- The population is aging, living longer and in many cases healthier lives. The 50-plus population now includes four generations.
- The 50-plus population contributed $8.3 trillion2 in economic activity to the U.S. economy in 2018 and this will more than triple to $28.2 trillion by 2050.
- The overall contribution of the 50-plus population’s economic and unpaid activities was worth slightly more than $9 trillion in 2018.
- Marketers are ignoring this important segment.
“Older adults are an increasingly powerful force as workers, consumers, entrepreneurs and active participants in their communities,” says Paul Irving, chairman of the Milken Institute Center for the Future of Aging. “But an aging population should not be feared. The rapid growth of the longevity economy offers new opportunities for innovation, employment and economic growth for people of all ages.”
Today, 56 cents of every dollar spent in the U.S. in 2018 was attributable to the 50-plus population, and this share is set to increase to 61 cents by 2050. These contributions provide an opportunity for innovative products and services and have clear implications for how companies’ workforces will evolve. As such, understanding this trend and responding to it proactively should be a key brand imperative.
The biggest mistake that too many brands are making is focusing too much on younger millennials. According to Fast Company “If you took your entire view of the human race from primetime advertising alone, you’d see a society without old people. They don’t work, they don’t drink beer, they don’t drive cars. They don’t exist. According to Havas Group, only about 5% of U.S. advertising is even aimed at people over 50”.
Havas’s 2018 Meaningful Brands study found massive growth in the online presence of over-55 consumers, with 68% of them also buying something online every month.
Aside from healthcare, luxury is the product segment where Havas has seen more brands actively engaging with older consumers. And for good reason, since Euromonitor reported that 70% of all available U.S. income is owned by those over 55, and, globally, people over 60 will account for $15 trillion in spending power by 2020. “A lot of luxury brands are doing things with older models, showcasing an older target group,” says Garrido. “Part of that is affordability. I was having lunch with someone the other day from Chanel who told me that 80% of their fashion is sold to people over the age of 50. Most people don’t have the accumulated wealth to pay $2,000 for a jacket.”
Today 70 could be the new 50. Unlike seniors before today’s seniors are more active and don’t see retirement as sitting in a rocking chair. A great example is cycling where people 50+ represent the fastest-growing segment of buyers.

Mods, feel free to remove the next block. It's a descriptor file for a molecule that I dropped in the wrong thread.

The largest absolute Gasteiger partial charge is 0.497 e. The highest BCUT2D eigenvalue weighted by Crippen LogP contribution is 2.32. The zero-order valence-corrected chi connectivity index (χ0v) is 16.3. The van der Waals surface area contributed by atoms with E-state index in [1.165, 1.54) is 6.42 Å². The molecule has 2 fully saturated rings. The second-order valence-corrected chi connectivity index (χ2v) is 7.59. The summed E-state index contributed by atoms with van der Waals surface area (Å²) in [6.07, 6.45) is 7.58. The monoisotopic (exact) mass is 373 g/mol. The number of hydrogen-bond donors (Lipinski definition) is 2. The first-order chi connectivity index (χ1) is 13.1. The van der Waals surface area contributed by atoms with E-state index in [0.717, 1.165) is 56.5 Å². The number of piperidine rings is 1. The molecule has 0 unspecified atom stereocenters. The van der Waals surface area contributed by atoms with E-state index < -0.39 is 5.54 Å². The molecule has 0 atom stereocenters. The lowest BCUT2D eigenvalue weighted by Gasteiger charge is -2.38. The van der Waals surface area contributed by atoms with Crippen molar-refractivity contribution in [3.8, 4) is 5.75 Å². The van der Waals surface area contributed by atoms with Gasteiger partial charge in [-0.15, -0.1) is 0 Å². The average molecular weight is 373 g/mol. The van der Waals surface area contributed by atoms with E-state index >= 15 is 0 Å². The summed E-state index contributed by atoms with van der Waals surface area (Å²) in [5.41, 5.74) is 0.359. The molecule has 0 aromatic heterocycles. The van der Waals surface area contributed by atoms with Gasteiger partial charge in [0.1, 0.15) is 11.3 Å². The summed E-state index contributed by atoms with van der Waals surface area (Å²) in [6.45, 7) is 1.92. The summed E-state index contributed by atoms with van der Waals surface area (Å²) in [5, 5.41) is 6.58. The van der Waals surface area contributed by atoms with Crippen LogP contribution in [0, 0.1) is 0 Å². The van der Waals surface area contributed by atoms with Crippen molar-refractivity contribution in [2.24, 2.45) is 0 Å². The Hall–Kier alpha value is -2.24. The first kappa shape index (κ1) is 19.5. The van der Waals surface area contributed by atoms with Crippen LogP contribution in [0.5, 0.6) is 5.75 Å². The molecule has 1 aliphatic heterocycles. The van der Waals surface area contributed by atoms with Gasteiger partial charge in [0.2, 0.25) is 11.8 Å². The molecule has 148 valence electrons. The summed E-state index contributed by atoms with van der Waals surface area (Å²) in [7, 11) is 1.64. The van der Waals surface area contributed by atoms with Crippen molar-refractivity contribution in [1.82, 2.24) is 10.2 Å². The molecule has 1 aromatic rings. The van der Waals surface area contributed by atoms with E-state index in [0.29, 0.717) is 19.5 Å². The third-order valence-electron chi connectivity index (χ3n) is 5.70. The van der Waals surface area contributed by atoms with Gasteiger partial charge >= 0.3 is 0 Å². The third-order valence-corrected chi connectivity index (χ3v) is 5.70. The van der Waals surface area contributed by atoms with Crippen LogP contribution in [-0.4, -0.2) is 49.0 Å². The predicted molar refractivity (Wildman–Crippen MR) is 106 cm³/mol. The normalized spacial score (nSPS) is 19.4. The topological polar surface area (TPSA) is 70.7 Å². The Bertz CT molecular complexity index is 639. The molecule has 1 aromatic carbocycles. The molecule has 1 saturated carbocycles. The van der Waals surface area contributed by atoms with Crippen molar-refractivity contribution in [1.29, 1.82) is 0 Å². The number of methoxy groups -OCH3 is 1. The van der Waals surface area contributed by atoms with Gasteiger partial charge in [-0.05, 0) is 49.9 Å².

Remember that Baby Boomers don’t consider themselves senior citizens. Even though Boomers continue to retire in record numbers, the oldest ones are only 73 (the new 43!), and the youngest are just 55. They take offense at words or storytelling that smacks of ageism or resorts to clichés.
They’re Going Online Too
Today (2017), 67% of adults ages 65 and older say they go online. The share of seniors who subscribe to home broadband services has also risen – albeit at a slower rate than internet use. Around half of seniors (51%) now say they have high-speed internet at home. This represents a modest uptick from 2013 when 47% of older adults were broadband adopters.”
An increase in social media use was also seen among seniors aged 75 and over, particularly in 2017. In 2018, 35 percent indicated they had been active on social media, compared to 22 percent in 2016 and as few as 5 percent in 2012. When looking at the youngest age groups, social media are used by virtually everyone.
Should you target only seniors in your marketing? Of course not but you can’t afford to ignore them. A craft brewery recently started a targeted marketing program aimed at seniors and the results were so good they are going to expand the program.
Many people who see seniors working at fast-food restaurants or in retailers like Wal*Mart often feel that they have to work. That’s not true. Many want to work and feel useful as corporate America, for the most part, has shunned older employees.
Brands need to include older consumers in their marketing and for goodness sakes please stop using words like “silver”. Most see that as an insult.
Older Americans have a LOT of money and they have no problem spending that money on a brand that respect them as people, not just another segment.